Friday, August 24, 2012

Enter Robespierre

If Lance Armstrong was the King, then Travis Tygart is his Robespierre.

The thunderbolt that struck the cycling community yesterday was the news that Lance Armstrong was, for possibly the first time in his life, giving up. He would not take the USADA's case against him to arbitration. He still maintains his innocence, but no longer wishes to contest the matter.

The evidence will come out, sooner or later. There are other tightly coupled cases coming forward. For example, Armstrong's long-time team director, Johan Bruyneel, will be taking his defense forward. In this matter, the two are practically joined at the hip. But...

But in the back of our minds, many of us always knew. Or at least suspected.

For over a decade, from 1996 to 2007, every winner of the Tour de France was either found guilty of doping offenses, or admitted to doping offenses. Bjarne Riis admitted to taking EPO during his 1996 Tour victory. Jan Ullrich's career ended in disgrace after Operacion Puerto. Marco Pantani was expelled from the 1999 Giro d'Italia, ostensibly for "health reasons". In 2006, Floyd Landis' title was stripped after he tested positive for testosterone, and the 2007 winner Alberto Contador has just finished serving a two-year ban. What were the odds that Lance Armstrong would be the only clean one?

But even so, his achievements were singular. No one disputes the fact that he contracted near-fatal cancer. And no one disputes that he clawed his way back to the top of his chosen profession. In a strange way, this may have been his key advantage. From the wastage of chemotherapy, he was able to forge for himself the ideal cyclist's physique. For most of a decade, he prepared himself monomanaically for those three weeks each summer. No one worked harder, or longer, or suffered more deeply. Whatever other pro cyclists were doing, Armstrong turned it up to eleven: training, diet, equipment, he was an innovator in all these areas. It stands to reason that if he was using performance-enhancing drugs, he'd be using the very latest and the very best.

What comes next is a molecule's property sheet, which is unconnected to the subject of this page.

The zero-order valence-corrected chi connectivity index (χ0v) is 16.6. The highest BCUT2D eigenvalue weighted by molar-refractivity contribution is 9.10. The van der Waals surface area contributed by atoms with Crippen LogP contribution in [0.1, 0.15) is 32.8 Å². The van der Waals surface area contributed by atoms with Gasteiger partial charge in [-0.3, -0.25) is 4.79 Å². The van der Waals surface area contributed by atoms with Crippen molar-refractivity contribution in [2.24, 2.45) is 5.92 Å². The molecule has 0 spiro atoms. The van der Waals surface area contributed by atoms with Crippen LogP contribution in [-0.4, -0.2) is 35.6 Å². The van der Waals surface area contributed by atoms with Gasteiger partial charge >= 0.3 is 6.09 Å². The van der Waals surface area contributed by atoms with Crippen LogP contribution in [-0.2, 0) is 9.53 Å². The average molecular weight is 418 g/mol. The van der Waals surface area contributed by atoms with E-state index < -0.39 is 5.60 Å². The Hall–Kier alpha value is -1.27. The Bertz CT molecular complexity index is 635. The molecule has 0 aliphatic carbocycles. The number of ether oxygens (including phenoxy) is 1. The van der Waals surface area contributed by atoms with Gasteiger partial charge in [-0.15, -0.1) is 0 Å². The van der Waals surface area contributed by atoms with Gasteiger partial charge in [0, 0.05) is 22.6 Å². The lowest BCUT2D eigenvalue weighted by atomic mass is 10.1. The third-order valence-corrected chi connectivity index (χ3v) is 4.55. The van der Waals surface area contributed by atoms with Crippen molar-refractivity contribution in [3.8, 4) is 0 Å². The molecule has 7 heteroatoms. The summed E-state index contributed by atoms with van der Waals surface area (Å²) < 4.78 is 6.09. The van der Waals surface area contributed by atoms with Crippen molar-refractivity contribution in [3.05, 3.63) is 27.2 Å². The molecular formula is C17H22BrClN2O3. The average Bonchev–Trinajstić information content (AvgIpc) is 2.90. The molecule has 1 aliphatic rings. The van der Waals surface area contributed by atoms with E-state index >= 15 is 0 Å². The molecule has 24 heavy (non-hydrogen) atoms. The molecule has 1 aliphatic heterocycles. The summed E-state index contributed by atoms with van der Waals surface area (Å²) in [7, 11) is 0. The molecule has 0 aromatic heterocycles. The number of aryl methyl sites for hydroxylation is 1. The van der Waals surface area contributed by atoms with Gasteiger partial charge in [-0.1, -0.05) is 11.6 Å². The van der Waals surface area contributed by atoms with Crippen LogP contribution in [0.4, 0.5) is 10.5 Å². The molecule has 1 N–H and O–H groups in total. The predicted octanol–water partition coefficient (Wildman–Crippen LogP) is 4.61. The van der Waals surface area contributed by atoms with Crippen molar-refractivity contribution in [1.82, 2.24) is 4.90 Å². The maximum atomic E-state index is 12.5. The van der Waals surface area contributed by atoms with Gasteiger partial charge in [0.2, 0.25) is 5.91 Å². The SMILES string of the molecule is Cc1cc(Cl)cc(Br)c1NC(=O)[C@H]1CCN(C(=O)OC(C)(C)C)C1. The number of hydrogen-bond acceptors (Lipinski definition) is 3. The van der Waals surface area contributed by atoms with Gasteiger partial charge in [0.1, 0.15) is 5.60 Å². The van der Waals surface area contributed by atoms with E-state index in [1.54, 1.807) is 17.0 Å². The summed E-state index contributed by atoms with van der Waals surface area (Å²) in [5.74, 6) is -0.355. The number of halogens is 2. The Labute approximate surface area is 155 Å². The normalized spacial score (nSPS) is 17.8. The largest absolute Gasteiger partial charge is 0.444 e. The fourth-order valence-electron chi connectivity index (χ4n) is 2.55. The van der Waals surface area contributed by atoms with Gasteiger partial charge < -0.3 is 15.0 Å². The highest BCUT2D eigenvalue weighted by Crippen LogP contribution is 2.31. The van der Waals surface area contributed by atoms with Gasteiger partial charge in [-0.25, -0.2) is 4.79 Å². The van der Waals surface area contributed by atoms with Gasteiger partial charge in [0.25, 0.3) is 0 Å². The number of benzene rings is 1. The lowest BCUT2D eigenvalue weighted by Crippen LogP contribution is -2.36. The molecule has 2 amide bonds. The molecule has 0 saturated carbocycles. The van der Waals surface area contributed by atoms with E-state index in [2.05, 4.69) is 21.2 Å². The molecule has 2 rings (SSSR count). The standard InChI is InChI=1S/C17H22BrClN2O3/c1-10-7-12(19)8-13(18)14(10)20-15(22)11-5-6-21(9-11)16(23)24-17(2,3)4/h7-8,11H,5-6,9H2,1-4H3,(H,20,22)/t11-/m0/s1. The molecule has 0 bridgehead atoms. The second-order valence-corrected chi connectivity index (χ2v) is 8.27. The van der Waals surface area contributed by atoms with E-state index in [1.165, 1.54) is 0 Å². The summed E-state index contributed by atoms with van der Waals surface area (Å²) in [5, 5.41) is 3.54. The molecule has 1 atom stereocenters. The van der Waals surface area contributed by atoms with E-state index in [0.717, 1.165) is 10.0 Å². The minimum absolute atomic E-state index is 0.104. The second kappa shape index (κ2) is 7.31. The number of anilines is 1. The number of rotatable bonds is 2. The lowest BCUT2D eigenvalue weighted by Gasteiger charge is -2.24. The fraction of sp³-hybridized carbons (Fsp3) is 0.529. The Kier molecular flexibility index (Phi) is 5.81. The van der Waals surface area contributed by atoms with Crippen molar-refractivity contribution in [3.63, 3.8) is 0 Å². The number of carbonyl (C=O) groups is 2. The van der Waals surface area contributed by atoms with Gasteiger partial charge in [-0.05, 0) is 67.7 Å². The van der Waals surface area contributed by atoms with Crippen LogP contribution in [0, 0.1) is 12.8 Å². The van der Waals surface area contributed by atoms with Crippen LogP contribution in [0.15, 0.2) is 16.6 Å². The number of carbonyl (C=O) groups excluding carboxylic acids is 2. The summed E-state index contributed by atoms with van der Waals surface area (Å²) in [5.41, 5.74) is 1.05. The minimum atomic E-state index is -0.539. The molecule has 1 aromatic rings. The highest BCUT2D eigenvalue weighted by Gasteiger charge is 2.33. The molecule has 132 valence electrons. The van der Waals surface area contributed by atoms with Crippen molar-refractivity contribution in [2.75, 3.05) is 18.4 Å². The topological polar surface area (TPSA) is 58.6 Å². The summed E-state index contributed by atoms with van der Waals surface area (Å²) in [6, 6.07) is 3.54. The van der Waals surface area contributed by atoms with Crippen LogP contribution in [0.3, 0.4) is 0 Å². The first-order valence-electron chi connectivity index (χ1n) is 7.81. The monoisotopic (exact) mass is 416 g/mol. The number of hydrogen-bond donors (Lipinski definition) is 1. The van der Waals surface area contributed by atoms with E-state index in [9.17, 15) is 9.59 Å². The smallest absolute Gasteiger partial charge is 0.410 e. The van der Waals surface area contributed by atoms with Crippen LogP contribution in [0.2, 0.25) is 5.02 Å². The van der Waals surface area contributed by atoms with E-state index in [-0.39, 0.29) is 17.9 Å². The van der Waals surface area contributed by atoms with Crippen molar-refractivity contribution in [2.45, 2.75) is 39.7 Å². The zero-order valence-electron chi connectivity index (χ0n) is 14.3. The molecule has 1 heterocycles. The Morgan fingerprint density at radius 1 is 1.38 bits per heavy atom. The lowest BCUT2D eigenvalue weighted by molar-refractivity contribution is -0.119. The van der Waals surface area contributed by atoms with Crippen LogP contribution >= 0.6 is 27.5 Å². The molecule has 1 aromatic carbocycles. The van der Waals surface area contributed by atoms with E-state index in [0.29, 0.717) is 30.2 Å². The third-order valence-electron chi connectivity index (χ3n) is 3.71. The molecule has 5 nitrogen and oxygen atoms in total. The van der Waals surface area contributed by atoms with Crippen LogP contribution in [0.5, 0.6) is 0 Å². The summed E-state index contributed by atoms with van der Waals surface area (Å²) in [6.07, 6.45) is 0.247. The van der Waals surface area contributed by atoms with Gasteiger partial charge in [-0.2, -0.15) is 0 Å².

And that's the last bit I'm still curious about. How did they manage to hide it for so long? How did they skirt the testing protocols? It's telling that so many of his former colleagues fell afoul of the tests after leaving his team. They tried to repeat the doping program, but failed to keep the parts that helped them evade detection.

That's why the case is still important. We need to know how. We need to know how, so that the testing protocols can be updated to account for it.

There's reason to think that some of the "how" has already been discovered. The new "biological passport" program has made large-scale cheating much harder to accomplish. And if you've watched the races year by year, you can tell that the riders are having a much harder time on the climbs now than six or eight years ago. It's a much cleaner sport now than it was then.

There are no winners here. The closest anyone comes to having "won" here is Greg LeMond. LeMond was one of the first to raise the flag of suspicion, and he was a virtual pariah for years as a consequence. But he was right. He was right, all along. So far as I know, he's said nothing in public. He probably isn't overjoyed at having been found to be correct.

The King, after all, has been found guilty of treason.

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